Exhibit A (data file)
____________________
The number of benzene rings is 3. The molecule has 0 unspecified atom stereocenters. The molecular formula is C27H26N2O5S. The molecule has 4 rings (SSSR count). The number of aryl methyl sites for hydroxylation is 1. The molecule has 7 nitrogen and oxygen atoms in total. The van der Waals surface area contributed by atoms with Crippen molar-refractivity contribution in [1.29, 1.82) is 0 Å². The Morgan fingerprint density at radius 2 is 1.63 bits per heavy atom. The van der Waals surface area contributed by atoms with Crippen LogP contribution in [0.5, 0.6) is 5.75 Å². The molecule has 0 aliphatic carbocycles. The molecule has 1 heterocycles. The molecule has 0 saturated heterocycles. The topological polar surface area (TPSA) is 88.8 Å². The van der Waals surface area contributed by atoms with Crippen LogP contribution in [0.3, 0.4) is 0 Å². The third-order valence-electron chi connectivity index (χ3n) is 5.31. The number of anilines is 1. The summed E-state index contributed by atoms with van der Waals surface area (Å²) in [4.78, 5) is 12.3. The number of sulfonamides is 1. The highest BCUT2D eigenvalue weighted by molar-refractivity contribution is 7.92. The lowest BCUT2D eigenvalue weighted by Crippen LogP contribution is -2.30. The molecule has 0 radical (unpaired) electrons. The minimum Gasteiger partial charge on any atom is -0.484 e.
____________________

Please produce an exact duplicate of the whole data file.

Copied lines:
The number of benzene rings is 3. The molecule has 0 unspecified atom stereocenters. The molecular formula is C27H26N2O5S. The molecule has 4 rings (SSSR count). The number of aryl methyl sites for hydroxylation is 1. The molecule has 7 nitrogen and oxygen atoms in total. The van der Waals surface area contributed by atoms with Crippen molar-refractivity contribution in [1.29, 1.82) is 0 Å². The Morgan fingerprint density at radius 2 is 1.63 bits per heavy atom. The van der Waals surface area contributed by atoms with Crippen LogP contribution in [0.5, 0.6) is 5.75 Å². The molecule has 0 aliphatic carbocycles. The molecule has 1 heterocycles. The molecule has 0 saturated heterocycles. The topological polar surface area (TPSA) is 88.8 Å². The van der Waals surface area contributed by atoms with Crippen LogP contribution in [0.3, 0.4) is 0 Å². The third-order valence-electron chi connectivity index (χ3n) is 5.31. The number of anilines is 1. The summed E-state index contributed by atoms with van der Waals surface area (Å²) in [4.78, 5) is 12.3. The number of sulfonamides is 1. The highest BCUT2D eigenvalue weighted by molar-refractivity contribution is 7.92. The lowest BCUT2D eigenvalue weighted by Crippen LogP contribution is -2.30. The molecule has 0 radical (unpaired) electrons. The minimum Gasteiger partial charge on any atom is -0.484 e.